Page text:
Heel pain is a common foot problem described as pain or discomfort experienced anywhere in the rear of the foot. It is estimated that every year around two million Americans suffer from heel pain, with athletes and seniors being the usual victims. While heel pain may be prevalent in the general population, it is not in any way normal. Neglect to any heel pain symptom can lead to bigger problems such as reduced mobility and capacity to enjoy life. Even the mildest form of heel pain can be an impediment to daily life, and if left untreated, it may progress and bring a chronic and debilitating pain. Certain risk factors increase your chance of developing heel pain, these include:
- Being overweight or obese
- Having flat or highly-arched feet
- Abnormal walking biomechanics and gait patterns
- Participating in high-impact activities
- Occupations that require a lot of standing or walking
- Wearing ill-fitting shoes or high heels frequently
In most cases, heel pain is not caused by a single injury. Repetitive stress on the heel and structural issues with the foot are the main culprit behind heel pain. There are many potential causes of heel pain, and the characteristic of pain varies depending on the underlying cause and its severity.
Majority of heel pain cases is due to plantar fasciitis. The plantar fascia is a long thin ligament that stretches from your heel to your toes. Its main function is to provide support for the arch and dynamic shock absorption for the foot. Too much pressure on your feet damages the plantar fascia, and as a result, it becomes inflamed and causes pain. Many patients with plantar fasciitis often complain about a stabbing pain when they take their first steps in the morning. After a few minutes of walking, the pain gradually subsides and returns after long periods of using the feet.
The Achilles tendon is a fibrous tissue that connects your calf muscles to your heel bone. Despite being the largest and toughest tendon in the body, the Achilles tendon is found to be very vulnerable to repetitive stress and overuse. When stretched beyond its normal range, the Achilles tendon develops inflammation and multiple microscopic tears. This results to a burning pain accompanied by swelling and stiffness in the calf and heel. Since Achilles tendinitis is an overuse injury, it is most commonly seen among athletes whose activities include a lot of running and jumping.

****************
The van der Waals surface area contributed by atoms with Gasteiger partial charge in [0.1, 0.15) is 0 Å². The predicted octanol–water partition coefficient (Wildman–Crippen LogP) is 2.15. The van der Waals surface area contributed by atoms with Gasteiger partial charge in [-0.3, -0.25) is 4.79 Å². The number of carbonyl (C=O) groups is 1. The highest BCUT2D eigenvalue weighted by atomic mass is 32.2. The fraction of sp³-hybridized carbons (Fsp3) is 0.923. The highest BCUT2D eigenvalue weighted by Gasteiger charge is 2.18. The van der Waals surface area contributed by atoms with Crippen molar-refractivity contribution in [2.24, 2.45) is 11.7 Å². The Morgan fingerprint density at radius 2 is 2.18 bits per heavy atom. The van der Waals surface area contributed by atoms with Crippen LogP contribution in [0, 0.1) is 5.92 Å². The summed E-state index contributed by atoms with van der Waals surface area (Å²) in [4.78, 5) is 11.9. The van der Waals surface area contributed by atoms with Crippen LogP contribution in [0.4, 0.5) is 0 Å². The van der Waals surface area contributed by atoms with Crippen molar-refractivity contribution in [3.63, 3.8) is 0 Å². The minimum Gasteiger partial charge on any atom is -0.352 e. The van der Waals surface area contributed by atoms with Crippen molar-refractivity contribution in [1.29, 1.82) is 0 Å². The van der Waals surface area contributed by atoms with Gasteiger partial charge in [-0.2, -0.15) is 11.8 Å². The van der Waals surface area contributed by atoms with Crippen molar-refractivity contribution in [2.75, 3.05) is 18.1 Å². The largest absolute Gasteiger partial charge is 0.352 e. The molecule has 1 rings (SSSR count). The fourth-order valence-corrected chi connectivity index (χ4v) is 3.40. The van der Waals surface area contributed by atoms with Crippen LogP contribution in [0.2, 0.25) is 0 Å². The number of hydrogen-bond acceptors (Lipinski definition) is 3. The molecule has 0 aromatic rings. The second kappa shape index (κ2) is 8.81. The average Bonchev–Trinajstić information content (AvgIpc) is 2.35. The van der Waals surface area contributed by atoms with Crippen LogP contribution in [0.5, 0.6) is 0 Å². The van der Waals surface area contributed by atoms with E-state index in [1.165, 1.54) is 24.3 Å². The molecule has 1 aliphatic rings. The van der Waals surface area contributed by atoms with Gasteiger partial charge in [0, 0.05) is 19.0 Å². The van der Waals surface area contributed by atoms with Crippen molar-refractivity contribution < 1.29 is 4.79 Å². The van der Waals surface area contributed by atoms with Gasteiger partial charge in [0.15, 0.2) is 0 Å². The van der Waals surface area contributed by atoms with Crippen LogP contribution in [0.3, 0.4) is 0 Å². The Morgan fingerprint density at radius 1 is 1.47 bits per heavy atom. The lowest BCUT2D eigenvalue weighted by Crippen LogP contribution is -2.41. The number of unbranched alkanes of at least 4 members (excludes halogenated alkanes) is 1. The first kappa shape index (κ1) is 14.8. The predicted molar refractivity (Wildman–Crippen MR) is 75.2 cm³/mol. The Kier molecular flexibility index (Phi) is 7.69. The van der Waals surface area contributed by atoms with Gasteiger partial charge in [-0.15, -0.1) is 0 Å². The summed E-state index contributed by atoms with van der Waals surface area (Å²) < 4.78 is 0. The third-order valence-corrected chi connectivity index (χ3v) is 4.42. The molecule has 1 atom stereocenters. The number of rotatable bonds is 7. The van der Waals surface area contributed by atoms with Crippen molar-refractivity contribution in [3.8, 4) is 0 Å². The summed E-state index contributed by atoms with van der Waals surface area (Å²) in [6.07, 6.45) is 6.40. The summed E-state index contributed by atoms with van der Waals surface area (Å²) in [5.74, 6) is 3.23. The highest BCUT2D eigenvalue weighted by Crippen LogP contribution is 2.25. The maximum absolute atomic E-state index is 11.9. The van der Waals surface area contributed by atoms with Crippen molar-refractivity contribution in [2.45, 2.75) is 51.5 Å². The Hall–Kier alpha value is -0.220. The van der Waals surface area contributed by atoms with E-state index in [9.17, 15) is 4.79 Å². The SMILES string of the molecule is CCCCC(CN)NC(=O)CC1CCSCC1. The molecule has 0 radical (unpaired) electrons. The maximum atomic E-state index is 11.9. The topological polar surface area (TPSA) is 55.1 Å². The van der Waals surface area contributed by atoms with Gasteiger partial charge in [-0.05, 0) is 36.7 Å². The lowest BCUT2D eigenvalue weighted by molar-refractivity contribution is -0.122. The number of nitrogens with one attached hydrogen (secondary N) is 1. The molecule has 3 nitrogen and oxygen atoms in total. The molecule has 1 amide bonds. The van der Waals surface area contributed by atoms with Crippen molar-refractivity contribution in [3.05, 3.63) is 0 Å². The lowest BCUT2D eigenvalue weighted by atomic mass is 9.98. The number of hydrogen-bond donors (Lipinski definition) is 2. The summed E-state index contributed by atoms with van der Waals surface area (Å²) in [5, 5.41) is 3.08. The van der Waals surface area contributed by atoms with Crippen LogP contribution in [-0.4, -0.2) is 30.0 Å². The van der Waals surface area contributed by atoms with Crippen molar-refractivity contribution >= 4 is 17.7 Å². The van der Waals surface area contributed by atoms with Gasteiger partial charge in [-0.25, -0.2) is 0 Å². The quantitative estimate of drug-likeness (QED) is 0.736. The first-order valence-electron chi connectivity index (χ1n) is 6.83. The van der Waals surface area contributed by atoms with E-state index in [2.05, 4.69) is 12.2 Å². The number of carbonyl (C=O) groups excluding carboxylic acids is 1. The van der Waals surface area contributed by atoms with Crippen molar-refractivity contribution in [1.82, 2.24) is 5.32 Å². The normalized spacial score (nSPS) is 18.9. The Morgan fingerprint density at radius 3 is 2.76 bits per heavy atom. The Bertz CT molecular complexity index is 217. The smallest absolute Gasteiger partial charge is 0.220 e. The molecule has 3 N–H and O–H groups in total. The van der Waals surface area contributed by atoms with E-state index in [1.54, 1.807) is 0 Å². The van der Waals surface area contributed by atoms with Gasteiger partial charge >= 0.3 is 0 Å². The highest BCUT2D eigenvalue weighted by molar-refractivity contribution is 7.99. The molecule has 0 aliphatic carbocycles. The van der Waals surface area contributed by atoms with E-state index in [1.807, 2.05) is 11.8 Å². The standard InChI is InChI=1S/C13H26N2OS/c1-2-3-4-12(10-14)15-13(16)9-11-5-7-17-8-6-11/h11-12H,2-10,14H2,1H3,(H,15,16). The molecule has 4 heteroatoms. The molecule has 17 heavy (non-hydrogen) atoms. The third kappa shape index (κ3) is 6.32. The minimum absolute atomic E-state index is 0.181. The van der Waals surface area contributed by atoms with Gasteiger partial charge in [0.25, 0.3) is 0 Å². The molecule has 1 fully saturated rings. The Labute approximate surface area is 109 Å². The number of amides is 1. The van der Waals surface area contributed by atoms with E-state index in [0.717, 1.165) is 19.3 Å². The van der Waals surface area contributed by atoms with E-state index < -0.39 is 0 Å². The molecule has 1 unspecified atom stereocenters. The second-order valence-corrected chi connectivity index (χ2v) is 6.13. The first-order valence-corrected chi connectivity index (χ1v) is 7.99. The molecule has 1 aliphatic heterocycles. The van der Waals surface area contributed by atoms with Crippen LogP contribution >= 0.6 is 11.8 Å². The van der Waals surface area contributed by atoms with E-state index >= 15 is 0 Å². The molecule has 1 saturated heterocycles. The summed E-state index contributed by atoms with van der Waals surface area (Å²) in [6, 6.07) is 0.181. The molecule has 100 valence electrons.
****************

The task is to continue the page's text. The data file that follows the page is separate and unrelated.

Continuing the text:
A heel spur is a bony-like outgrowth of the heel bone. Calcium deposits form an extra bone tissue as a response to long-term muscle and ligament strain. Most people with heel spurs do not feel pain, however, when pain is present, it is similar to plantar fasciitis.
Haglund's deformity occurs when a bony prominence forms at the back of the heel. Often called the pump bump, this condition commonly affects people who frequently wear high heels or any rigid footwear. The resulting pain is usually felt at the back of the heel and may cause limping. Haglund's deformity, when left untreated, can further lead to painful bursitis.
Small fluid-filled sacs, called bursae, surround areas where tendons, skin, and muscle tissues meet bones. They provide cushioning and act as a gliding surface to reduce friction during movement of the joint. When they become swollen and inflamed, they cause pain and may limit motion.
Sever's disease happens because of the inflammation and repetitive microtrauma of the growth plate in the heels of growing children. Activities like running and jumping cause the already tight Achilles tendon to pull on and irritate the growth plate in the heel.
Heel pain affects a large number of people. And even though it is fairly common, heel pain requires close attention and immediate care. Heel pain treatment can begin at home with adequate resting, icing, stretching, and wearing more supportive and comfortable footwear. If it persists and stops you from doing your day-to-day activities, contact Ejodamen Shobowale, DPM of DeNiel Foot & Ankle Center, one of the best podiatrists in Houston, for more information. Whether you are looking for heel pain and plantar fasciitis treatment in Houston, or heel spur treatment in Houston, our foot doctor can give you the treatment you need to be pain-free and back on your feet.